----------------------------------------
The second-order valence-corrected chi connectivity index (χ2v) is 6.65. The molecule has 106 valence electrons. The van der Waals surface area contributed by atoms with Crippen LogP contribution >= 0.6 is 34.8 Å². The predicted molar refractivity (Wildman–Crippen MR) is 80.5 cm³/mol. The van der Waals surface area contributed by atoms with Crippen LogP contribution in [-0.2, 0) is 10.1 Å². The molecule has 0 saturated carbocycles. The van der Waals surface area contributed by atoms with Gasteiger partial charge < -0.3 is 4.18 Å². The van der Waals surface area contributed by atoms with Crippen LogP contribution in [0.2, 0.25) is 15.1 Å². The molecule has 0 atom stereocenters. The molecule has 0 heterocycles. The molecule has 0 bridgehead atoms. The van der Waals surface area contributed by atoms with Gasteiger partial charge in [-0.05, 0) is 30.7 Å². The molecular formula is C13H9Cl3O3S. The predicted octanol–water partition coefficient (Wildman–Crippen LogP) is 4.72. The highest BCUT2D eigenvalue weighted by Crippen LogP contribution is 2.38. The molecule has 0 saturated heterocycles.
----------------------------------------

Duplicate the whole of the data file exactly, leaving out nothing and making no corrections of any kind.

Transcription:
The second-order valence-corrected chi connectivity index (χ2v) is 6.65. The molecule has 106 valence electrons. The van der Waals surface area contributed by atoms with Crippen LogP contribution >= 0.6 is 34.8 Å². The predicted molar refractivity (Wildman–Crippen MR) is 80.5 cm³/mol. The van der Waals surface area contributed by atoms with Crippen LogP contribution in [-0.2, 0) is 10.1 Å². The molecule has 0 saturated carbocycles. The van der Waals surface area contributed by atoms with Gasteiger partial charge < -0.3 is 4.18 Å². The van der Waals surface area contributed by atoms with Crippen LogP contribution in [0.2, 0.25) is 15.1 Å². The molecule has 0 atom stereocenters. The molecule has 0 heterocycles. The molecule has 0 bridgehead atoms. The van der Waals surface area contributed by atoms with Gasteiger partial charge in [-0.05, 0) is 30.7 Å². The molecular formula is C13H9Cl3O3S. The predicted octanol–water partition coefficient (Wildman–Crippen LogP) is 4.72. The highest BCUT2D eigenvalue weighted by Crippen LogP contribution is 2.38. The molecule has 0 saturated heterocycles.